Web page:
The Gomes brothers (Ivan, José and Jaildo) were among the most important jiu jitsu + vale-tudo figures of the 1960’s. An era that built the profiles of legendary men such as Carlson Gracie, Euclides Pereira and of course Ivan Gomes, the eldest of the Gomes brothers.
Ivan and José made their names fighting no-holds-barred (today’s MMA) in the Northeastern states of Brazil, away from the Gracie family buzz. A region with a very unique jiu jitsu history, one where Takeo Yano and George Gracie were the true disseminators of this grappling style.
Takeo Yano, who taught George Gracie, Biuson Osmar and Agatangelo Braga (Ivan Gomes’ coach), did not follow Jigoro Kano’s Kodokan doctrine – the style of Mitsuyo Maeda. Instead, Yano was a navy man and an expert in the Bukoku-kai style. The big difference between the two being that Kodokan was geared towards a grappling sporting environment, while Bukoku-kai leaned towards vale-tudo and hand-to-hand combat.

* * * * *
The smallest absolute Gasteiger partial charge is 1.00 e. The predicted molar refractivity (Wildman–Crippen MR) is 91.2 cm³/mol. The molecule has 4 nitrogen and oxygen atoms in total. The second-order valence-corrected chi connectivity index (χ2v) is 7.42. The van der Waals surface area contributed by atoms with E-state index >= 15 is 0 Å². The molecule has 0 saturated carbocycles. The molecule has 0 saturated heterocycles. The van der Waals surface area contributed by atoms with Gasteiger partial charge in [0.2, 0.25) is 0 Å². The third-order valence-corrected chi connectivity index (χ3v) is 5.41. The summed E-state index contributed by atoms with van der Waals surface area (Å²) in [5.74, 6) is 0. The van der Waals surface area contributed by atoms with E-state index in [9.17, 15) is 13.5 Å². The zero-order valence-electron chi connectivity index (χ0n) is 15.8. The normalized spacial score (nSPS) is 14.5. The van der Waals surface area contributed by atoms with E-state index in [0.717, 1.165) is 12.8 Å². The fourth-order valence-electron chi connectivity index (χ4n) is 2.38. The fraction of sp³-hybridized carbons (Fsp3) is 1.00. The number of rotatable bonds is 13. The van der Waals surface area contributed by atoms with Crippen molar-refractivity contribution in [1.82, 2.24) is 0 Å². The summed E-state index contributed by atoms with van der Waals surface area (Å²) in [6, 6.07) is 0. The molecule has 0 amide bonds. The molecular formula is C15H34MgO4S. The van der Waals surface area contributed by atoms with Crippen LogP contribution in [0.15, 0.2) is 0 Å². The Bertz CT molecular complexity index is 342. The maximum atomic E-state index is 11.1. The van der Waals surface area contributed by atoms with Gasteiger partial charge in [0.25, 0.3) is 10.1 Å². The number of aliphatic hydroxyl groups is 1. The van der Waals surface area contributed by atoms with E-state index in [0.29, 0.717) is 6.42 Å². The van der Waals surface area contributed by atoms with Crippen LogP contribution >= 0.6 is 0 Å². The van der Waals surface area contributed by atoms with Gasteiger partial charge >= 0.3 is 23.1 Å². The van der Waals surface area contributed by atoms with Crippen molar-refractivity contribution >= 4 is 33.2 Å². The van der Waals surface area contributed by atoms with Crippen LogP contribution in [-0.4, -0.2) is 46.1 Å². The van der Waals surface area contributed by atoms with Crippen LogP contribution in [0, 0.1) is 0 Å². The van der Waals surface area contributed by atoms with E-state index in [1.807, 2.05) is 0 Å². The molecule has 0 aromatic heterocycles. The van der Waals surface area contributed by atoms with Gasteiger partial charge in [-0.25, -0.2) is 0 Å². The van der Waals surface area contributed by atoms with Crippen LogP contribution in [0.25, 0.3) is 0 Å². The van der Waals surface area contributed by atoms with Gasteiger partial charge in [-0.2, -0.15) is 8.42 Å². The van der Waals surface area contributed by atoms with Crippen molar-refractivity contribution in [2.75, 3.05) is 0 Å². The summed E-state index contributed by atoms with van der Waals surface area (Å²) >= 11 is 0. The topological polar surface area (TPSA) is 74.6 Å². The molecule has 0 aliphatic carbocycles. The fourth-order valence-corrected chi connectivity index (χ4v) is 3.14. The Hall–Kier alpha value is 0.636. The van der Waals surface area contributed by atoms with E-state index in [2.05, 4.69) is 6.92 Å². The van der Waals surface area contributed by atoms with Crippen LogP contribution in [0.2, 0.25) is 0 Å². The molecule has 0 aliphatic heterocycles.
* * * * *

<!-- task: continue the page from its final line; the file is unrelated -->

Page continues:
The brothers started training martial arts in the 1950’s, learning striking and a limited amount of no-holds-barred moves. A few years later they met Zé Maria, pupil of Nilo Veloso (who himself was a black belt under George Gracie):
“Our first contact with a real jiu jitsu black belt was in 1957, his name was Zé Maria. He showed up in Paraíba to promote an event but ended up staying for a whole year. As he left, Agatangelo Braga arrived. Agatangelo was the brother in law of Osmar Mozinho de Oliveira [“Biuson” Osmar], they had both trained under Takeo Yano. (…) Zé Maria was very technical on the ground, and taught us the Kodokan style that he had learned. Braga on the other hand, was more of a fighter. He was a fan of vale-tudo, being from Yano’s lineage, and saw great potential in my brother Ivan. He gave my brother his black belt in 1960″ *.